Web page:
In 2013, during the coming of the Art Prize to Grand Rapids, Michigan, Calder’s iconic sculpture La Grande Vitesse — a gigantic curved structure of red iron — was covered in sentimental white flowers by a local artist who wanted to pay homage to the seminal sculptor’s ties to France. The Calder foundation, probably reacting to what some saw as a cutesy hawaiian shirt-like disrespect to Calder’s legacy as a modern and cutting-edge artist, called the intervention an “abomination reflecting an utter lack of understanding and respect of Calder’s legacy and genius.”
With the show Alexander Calder: Performing Sculpture currently installed at Tate Modern, Calder seems to come back in the center of conversations, and Pace Gallery’s The Calder Prize 2005-2015presents the authorised version of what Calder’s “legacy and genius” might look like in 2016.
Alexander Calder is one of these modern giants that has so permeated the vocabulary of art, that his work has now become one of the building blocks with which we understand sculpture. He was a constant innovator, but it is his perfection of the mobiles — suspended sculptures moving around with air currents, and his monumental public sculptures that have most marked the history of sculpture.
The Calder Foundation, founded in 1987, eleven years after the death of the artist, by his grandson, attributes a Calder Prize biannually. The Prize itself consists of a monetary reward of 50.000 USD, a residency at Atelier Calder, and the placement of a work in a public collection. But the exposure is also inherently part of the reward, and all of the winners so far have gone on to major exhibitions and recognition. The aim of the prize is, according to the Foundation, to reward artists who made exemplary and innovative early work that can be interpreted as a continuation of Calder’s legacy. By exhibiting the work of every winner so far next to Calder’s, Pace provides an opportunity to examine both what that legacy might be, and how each of the Prize’s five winners engage with or define such a legacy.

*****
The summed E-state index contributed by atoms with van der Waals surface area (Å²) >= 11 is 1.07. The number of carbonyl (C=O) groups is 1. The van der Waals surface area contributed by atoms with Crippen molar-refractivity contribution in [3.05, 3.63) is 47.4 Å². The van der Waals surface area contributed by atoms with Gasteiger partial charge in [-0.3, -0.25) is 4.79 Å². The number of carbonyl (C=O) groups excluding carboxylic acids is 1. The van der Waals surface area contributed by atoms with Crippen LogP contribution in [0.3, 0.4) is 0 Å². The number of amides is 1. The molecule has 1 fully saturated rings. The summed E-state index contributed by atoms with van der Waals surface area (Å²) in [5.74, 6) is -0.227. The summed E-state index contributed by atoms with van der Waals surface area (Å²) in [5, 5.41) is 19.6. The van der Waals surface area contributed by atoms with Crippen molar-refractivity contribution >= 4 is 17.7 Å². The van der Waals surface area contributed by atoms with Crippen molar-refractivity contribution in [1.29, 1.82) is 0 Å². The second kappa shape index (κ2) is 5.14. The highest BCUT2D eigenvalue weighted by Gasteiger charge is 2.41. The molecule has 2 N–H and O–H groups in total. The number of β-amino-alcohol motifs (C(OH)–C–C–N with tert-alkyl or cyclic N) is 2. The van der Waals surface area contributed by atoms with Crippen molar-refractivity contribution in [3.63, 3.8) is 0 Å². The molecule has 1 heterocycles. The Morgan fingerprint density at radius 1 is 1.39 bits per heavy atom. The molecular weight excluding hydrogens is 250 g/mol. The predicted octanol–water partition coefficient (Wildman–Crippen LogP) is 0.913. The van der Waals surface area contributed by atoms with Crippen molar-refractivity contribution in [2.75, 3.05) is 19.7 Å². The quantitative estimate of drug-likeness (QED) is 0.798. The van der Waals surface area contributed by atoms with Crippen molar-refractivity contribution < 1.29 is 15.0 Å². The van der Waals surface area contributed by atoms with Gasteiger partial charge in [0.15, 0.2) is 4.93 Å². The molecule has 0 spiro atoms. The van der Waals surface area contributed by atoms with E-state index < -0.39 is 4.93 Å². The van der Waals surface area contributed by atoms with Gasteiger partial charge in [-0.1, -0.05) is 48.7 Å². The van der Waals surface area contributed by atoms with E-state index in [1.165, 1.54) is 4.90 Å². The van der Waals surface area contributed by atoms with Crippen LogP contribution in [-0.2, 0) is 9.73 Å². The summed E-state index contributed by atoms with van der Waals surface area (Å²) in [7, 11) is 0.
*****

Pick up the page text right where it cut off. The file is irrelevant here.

WHEN YOU WERE AWARDED THE CALDER PRIZE, WHAT WAS THE IMPACT ON YOUR CAREER, BOTH DUE TO THE EXPOSURE AND THE MONETARY PRIZE?
“I WAS VERY HONORED TO RECEIVE THE INAUGURAL CALDER PRIZE AND A RESIDENCY AT ATELIER CALDER IN FRANCE. THE AWARD CAME AT A CRITICAL TIME FOR ME EARLY IN MY CAREER. IT GAVE ME A CHANCE TO FIND THE TIME AND SPACE TO PURSUE SOME LARGER PROJECTS, THAT OTHERWISE WOULDN’T HAVE BEEN POSSIBLE AT THE TIME.” – TARA DONOVAN
“IT WOULD NOT BE AN EXAGGERATION TO SAY THAT THE CALDER PRIZE AND ATELIER CALDER RESIDENCY PUSHED ME TO BECOME A FULL-TIME ARTIST, HELPED ME TO GAIN INTERNATIONAL RECOGNITION, WHILE AT THE SAME TIME BROUGHT ME CLOSER TO MY HOMELAND.” – ŽILVINAS KEMPINAS